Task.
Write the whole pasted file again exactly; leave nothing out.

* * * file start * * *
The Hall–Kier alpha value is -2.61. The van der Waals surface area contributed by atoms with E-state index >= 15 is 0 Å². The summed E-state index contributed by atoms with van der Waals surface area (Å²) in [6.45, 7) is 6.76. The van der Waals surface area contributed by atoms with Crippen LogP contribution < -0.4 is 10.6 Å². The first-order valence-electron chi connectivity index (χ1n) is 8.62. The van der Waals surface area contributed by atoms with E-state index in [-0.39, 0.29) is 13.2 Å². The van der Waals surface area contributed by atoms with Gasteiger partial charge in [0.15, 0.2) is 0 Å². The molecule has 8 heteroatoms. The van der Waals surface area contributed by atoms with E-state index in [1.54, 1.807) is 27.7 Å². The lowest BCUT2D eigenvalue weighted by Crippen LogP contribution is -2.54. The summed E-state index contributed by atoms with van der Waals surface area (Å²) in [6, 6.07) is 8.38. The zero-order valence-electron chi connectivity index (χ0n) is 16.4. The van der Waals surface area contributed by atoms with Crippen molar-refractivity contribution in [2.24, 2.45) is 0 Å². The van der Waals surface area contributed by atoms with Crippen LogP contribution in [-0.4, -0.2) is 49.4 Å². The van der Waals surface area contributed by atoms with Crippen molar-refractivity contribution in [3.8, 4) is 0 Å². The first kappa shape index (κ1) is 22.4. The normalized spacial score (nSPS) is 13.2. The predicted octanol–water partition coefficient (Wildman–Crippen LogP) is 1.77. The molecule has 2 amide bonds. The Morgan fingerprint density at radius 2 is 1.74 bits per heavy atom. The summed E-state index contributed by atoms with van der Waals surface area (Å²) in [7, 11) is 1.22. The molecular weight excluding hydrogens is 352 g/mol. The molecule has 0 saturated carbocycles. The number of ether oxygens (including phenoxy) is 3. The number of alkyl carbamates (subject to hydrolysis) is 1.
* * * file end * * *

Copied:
The Hall–Kier alpha value is -2.61. The van der Waals surface area contributed by atoms with E-state index >= 15 is 0 Å². The summed E-state index contributed by atoms with van der Waals surface area (Å²) in [6.45, 7) is 6.76. The van der Waals surface area contributed by atoms with Crippen LogP contribution < -0.4 is 10.6 Å². The first-order valence-electron chi connectivity index (χ1n) is 8.62. The van der Waals surface area contributed by atoms with E-state index in [-0.39, 0.29) is 13.2 Å². The van der Waals surface area contributed by atoms with Gasteiger partial charge in [0.15, 0.2) is 0 Å². The molecule has 8 heteroatoms. The van der Waals surface area contributed by atoms with E-state index in [1.54, 1.807) is 27.7 Å². The lowest BCUT2D eigenvalue weighted by Crippen LogP contribution is -2.54. The summed E-state index contributed by atoms with van der Waals surface area (Å²) in [6, 6.07) is 8.38. The zero-order valence-electron chi connectivity index (χ0n) is 16.4. The van der Waals surface area contributed by atoms with Crippen molar-refractivity contribution in [2.24, 2.45) is 0 Å². The van der Waals surface area contributed by atoms with Crippen LogP contribution in [-0.4, -0.2) is 49.4 Å². The van der Waals surface area contributed by atoms with Crippen molar-refractivity contribution in [3.8, 4) is 0 Å². The first kappa shape index (κ1) is 22.4. The normalized spacial score (nSPS) is 13.2. The predicted octanol–water partition coefficient (Wildman–Crippen LogP) is 1.77. The molecule has 2 amide bonds. The Morgan fingerprint density at radius 2 is 1.74 bits per heavy atom. The summed E-state index contributed by atoms with van der Waals surface area (Å²) in [7, 11) is 1.22. The molecular weight excluding hydrogens is 352 g/mol. The molecule has 0 saturated carbocycles. The number of ether oxygens (including phenoxy) is 3. The number of alkyl carbamates (subject to hydrolysis) is 1.